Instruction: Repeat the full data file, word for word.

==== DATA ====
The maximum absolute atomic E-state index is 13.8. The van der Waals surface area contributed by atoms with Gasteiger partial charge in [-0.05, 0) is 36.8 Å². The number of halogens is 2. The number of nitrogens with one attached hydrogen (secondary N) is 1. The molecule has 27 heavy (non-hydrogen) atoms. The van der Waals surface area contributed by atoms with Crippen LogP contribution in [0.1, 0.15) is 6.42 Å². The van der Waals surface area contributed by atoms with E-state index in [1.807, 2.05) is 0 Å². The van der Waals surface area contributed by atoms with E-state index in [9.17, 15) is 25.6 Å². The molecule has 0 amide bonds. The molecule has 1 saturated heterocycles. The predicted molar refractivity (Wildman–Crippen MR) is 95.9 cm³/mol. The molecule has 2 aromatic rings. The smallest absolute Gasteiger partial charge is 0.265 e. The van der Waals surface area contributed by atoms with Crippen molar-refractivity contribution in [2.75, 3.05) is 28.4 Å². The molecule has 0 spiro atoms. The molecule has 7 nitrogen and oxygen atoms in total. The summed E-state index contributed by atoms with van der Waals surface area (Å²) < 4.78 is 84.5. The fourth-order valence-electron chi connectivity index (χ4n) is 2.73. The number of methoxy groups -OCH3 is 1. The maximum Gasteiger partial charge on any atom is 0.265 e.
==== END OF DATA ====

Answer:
The maximum absolute atomic E-state index is 13.8. The van der Waals surface area contributed by atoms with Gasteiger partial charge in [-0.05, 0) is 36.8 Å². The number of halogens is 2. The number of nitrogens with one attached hydrogen (secondary N) is 1. The molecule has 27 heavy (non-hydrogen) atoms. The van der Waals surface area contributed by atoms with Crippen LogP contribution in [0.1, 0.15) is 6.42 Å². The van der Waals surface area contributed by atoms with E-state index in [1.807, 2.05) is 0 Å². The van der Waals surface area contributed by atoms with E-state index in [9.17, 15) is 25.6 Å². The molecule has 0 amide bonds. The molecule has 1 saturated heterocycles. The predicted molar refractivity (Wildman–Crippen MR) is 95.9 cm³/mol. The molecule has 2 aromatic rings. The smallest absolute Gasteiger partial charge is 0.265 e. The van der Waals surface area contributed by atoms with Crippen molar-refractivity contribution in [2.75, 3.05) is 28.4 Å². The molecule has 0 spiro atoms. The molecule has 7 nitrogen and oxygen atoms in total. The summed E-state index contributed by atoms with van der Waals surface area (Å²) < 4.78 is 84.5. The fourth-order valence-electron chi connectivity index (χ4n) is 2.73. The number of methoxy groups -OCH3 is 1. The maximum Gasteiger partial charge on any atom is 0.265 e.